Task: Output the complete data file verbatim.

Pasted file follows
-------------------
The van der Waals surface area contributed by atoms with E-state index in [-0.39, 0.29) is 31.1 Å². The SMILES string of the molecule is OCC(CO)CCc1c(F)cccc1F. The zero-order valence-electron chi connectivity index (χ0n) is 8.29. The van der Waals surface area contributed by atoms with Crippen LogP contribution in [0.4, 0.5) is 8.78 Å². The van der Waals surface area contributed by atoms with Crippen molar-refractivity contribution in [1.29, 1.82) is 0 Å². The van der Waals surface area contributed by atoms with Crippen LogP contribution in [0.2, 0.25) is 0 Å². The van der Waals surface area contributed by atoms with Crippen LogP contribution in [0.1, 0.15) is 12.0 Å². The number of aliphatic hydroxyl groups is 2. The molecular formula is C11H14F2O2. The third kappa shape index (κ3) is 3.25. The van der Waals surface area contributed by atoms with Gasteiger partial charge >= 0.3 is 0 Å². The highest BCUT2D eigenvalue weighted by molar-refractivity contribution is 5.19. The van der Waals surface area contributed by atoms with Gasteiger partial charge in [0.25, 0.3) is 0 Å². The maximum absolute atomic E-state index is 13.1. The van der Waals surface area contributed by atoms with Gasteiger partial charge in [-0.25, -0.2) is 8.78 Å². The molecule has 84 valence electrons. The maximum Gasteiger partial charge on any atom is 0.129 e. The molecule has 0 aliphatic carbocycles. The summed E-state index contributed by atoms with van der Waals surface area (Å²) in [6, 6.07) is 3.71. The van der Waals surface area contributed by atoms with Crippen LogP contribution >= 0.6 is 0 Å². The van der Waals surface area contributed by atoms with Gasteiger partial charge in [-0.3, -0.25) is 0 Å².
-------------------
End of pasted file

The van der Waals surface area contributed by atoms with E-state index in [-0.39, 0.29) is 31.1 Å². The SMILES string of the molecule is OCC(CO)CCc1c(F)cccc1F. The zero-order valence-electron chi connectivity index (χ0n) is 8.29. The van der Waals surface area contributed by atoms with Crippen LogP contribution in [0.4, 0.5) is 8.78 Å². The van der Waals surface area contributed by atoms with Crippen molar-refractivity contribution in [1.29, 1.82) is 0 Å². The van der Waals surface area contributed by atoms with Crippen LogP contribution in [0.2, 0.25) is 0 Å². The van der Waals surface area contributed by atoms with Crippen LogP contribution in [0.1, 0.15) is 12.0 Å². The number of aliphatic hydroxyl groups is 2. The molecular formula is C11H14F2O2. The third kappa shape index (κ3) is 3.25. The van der Waals surface area contributed by atoms with Gasteiger partial charge >= 0.3 is 0 Å². The highest BCUT2D eigenvalue weighted by molar-refractivity contribution is 5.19. The van der Waals surface area contributed by atoms with Gasteiger partial charge in [0.25, 0.3) is 0 Å². The maximum absolute atomic E-state index is 13.1. The van der Waals surface area contributed by atoms with Gasteiger partial charge in [-0.25, -0.2) is 8.78 Å². The molecule has 84 valence electrons. The maximum Gasteiger partial charge on any atom is 0.129 e. The molecule has 0 aliphatic carbocycles. The summed E-state index contributed by atoms with van der Waals surface area (Å²) in [6, 6.07) is 3.71. The van der Waals surface area contributed by atoms with Crippen LogP contribution >= 0.6 is 0 Å². The van der Waals surface area contributed by atoms with Gasteiger partial charge in [-0.3, -0.25) is 0 Å².